Soave was once the most imported and sold Italian wine in American back in the 1970’s but got a bad reputation from large winemakers producing simple, flavorless, bulk style wines to feed the huge demand. Soave wines have come a long way since then and are now being recognized as some of the best quality white wines produced in all of Italy, especially when they produced in the Soave Classico region with its mineral rich, volcanic soils. This is a light, dry white wine from Northern Italy that is great for your weeknight dinners. Lovely aromas of white citrus flowers are followed on the palate with flavors of fresh stone fruits and pears. The wine finishes with the classic note of fresh almonds. Super refreshing and enjoyable!
Montepulciano is a grape grown in the central regions of Italy, mostly on the Adriatic coast in the Abruzzo and Marche regions. It’s not to be confused with Vino Nobile, the Sangiovese based wine from the town of Montepulciano in Tuscany, which has no Montepulciano grapes in it. It’s hard to find bad Montepulciano d’Abruzzo wines so don’t fret too much picking one out. Most are very affordable, juicy with dark red berry & plum fruits and somewhat soft on the palate making them crowd pleasing and quaffable. Montepulciano d’Abruzzo is a medium bodied, rustic wine with plenty of spicy tones that pairs wonderfully with flavorful American-Italian foods, burgers, pizza, grilled meats and more. Farnese’s Fantini Montepulciano is an incredible value at $9.99 so grab a couple bottles because it will probably be gone before you know it.
You’ll often hear me say that Barbera is one of Italy’s greatest food wines. It is Italy’s third most planted grape but especially produces great wines when grown in the cooler, hilly regions of Asti and Alba in Piedmont. It’s here that Barbera retains its freshness and acidity and the vibrant red and black cherry fruits really shine. Barbera has somewhat soft tannins making it approachable and crowd friendly. This Monferrato Rosso – Selected by Kermit Lynch--was first made in 2009 using a blend of the region's red varieties. It's been a hit every year since and still an amazing value. Loaded with brambly berries, bright acidity, and soft, earthy tannins, the wine is a faithful representation of Piemontese reds at bargain cost: just what you would want in your carafe at a roadside trattoria, and the perfect weeknight red to gulp down at home. The blend is mostly Barbera with small amounts Dolcetto, Bonarda, Freisa and Croatina.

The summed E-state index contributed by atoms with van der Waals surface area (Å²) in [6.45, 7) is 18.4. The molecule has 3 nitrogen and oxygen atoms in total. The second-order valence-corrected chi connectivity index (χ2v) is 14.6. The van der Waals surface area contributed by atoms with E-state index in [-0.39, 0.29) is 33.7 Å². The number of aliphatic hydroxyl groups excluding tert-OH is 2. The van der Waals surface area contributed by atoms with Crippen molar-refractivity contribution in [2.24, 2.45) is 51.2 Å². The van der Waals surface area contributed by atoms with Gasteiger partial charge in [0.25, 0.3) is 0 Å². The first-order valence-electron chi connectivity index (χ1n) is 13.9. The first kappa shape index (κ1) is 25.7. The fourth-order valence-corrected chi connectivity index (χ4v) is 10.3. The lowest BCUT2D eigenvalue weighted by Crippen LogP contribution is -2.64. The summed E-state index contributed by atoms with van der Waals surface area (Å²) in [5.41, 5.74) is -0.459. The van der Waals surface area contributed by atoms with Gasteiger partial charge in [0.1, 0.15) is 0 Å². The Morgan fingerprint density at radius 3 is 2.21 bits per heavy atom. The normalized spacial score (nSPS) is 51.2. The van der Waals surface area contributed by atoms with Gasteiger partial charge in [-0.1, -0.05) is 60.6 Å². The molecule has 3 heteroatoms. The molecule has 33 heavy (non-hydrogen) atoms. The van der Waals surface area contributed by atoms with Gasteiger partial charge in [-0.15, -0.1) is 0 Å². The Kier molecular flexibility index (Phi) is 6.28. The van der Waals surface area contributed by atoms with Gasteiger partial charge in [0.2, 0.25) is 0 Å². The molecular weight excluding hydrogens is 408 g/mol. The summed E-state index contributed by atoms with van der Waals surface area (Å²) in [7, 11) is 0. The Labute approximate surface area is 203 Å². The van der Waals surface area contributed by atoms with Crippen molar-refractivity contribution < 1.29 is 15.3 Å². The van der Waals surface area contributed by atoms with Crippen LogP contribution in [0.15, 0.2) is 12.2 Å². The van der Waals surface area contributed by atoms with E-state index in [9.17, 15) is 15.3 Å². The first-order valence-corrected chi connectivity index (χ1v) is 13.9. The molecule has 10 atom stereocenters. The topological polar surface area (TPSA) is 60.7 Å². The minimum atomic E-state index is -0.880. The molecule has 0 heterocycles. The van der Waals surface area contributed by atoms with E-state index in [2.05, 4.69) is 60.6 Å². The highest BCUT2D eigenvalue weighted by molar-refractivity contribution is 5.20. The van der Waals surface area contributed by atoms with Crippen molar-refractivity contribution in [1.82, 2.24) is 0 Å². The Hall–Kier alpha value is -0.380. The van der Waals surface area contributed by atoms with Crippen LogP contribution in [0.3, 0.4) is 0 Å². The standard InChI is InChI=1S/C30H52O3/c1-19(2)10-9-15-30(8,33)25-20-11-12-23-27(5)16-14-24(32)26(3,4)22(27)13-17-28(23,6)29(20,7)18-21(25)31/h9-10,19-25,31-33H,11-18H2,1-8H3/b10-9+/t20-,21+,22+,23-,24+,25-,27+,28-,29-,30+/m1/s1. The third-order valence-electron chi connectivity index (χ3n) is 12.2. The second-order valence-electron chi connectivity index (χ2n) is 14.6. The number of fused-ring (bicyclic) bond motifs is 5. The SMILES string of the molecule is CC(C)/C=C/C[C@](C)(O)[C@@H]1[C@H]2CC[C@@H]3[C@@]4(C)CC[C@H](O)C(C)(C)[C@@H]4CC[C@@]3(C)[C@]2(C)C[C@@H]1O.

Valpolicella is another great food wine from northern Italy that is often overlooked. Valpolicella is a wine region in the Veneto region of Northern Italy. Valpolicella wines are produced from grapes you’ve probably never heard of like Corvina, Rondinella, Molinara and Corvinone and you’ll mostly likely never see those grapes on the label anywhere. The wines are simply called Valpolicella and come in different styles from light and accessible to rich and powerful. The styles, ranging from lighter to heavier, are noted on the wine labels as such; Valpolicella, Valpolicella Superiore, Valpolicella Ripasso and Amarone della Valpolicella. Zenato’s Valpolicella Superiore is a medium bodied wine that delivers ripe red and black cherry fruits with hints of baking spice and herbs. It’s robust and fresh but soft and velvety. This wine is versatile enough to be enjoyed throughout an entire meal from appetizers to entrees. Always a hit with people!
Nero d’Avola is Sicily’s main red grape and is known for its bold, dark berried fruity wines. These wines can range from medium bodied, young and fresh, to full bodied and rich with oak aging. Younger wines are great weeknight wines that match well with bold flavored foods, burgers and sausages. This is an everyday style of Sicily’s main red grape. Light to medium body with fresh purple and red fruits. It’s smooth and easy drinking. Great for pizza night or a red sauced pasta. So enjoyable!
Consistently one of the finest values in The Wine Country. Dei's Rosso di Montepulciano is a lighter, fresher easy-drinking version of its more structured and elegant Vino Nobile di Montepulciano. The Sangiovese grape takes the leading role in the wine expressing its floral and fruity aromas with notes of Tuscan earth in the background. Bright acidity and dusty tannins add just enough structure to pair with a wide variety of foods.